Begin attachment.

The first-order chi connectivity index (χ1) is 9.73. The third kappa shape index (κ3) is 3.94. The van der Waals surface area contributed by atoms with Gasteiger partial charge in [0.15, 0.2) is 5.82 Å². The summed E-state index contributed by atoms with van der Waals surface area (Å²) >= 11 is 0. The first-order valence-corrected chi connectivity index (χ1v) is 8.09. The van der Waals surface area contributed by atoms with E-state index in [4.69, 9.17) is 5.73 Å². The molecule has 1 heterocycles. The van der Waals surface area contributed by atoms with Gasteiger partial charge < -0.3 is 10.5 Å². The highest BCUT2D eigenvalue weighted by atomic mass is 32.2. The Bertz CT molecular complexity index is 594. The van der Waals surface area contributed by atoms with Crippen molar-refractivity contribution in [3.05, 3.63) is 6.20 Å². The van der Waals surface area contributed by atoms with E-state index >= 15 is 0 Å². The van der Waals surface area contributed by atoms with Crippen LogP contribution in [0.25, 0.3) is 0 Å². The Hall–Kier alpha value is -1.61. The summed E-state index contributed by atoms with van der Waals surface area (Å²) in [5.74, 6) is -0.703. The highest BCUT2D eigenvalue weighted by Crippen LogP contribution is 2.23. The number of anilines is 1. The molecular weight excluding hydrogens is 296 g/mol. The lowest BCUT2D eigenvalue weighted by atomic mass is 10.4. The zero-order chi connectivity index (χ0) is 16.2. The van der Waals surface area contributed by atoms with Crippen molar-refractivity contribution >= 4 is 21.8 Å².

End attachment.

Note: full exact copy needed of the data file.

The first-order chi connectivity index (χ1) is 9.73. The third kappa shape index (κ3) is 3.94. The van der Waals surface area contributed by atoms with Gasteiger partial charge in [0.15, 0.2) is 5.82 Å². The summed E-state index contributed by atoms with van der Waals surface area (Å²) >= 11 is 0. The first-order valence-corrected chi connectivity index (χ1v) is 8.09. The van der Waals surface area contributed by atoms with E-state index in [4.69, 9.17) is 5.73 Å². The molecule has 1 heterocycles. The van der Waals surface area contributed by atoms with Gasteiger partial charge < -0.3 is 10.5 Å². The highest BCUT2D eigenvalue weighted by atomic mass is 32.2. The Bertz CT molecular complexity index is 594. The van der Waals surface area contributed by atoms with Crippen molar-refractivity contribution in [3.05, 3.63) is 6.20 Å². The van der Waals surface area contributed by atoms with E-state index >= 15 is 0 Å². The van der Waals surface area contributed by atoms with Crippen LogP contribution in [0.25, 0.3) is 0 Å². The Hall–Kier alpha value is -1.61. The summed E-state index contributed by atoms with van der Waals surface area (Å²) in [5.74, 6) is -0.703. The highest BCUT2D eigenvalue weighted by Crippen LogP contribution is 2.23. The number of anilines is 1. The molecular weight excluding hydrogens is 296 g/mol. The lowest BCUT2D eigenvalue weighted by atomic mass is 10.4. The zero-order chi connectivity index (χ0) is 16.2. The van der Waals surface area contributed by atoms with Crippen molar-refractivity contribution >= 4 is 21.8 Å².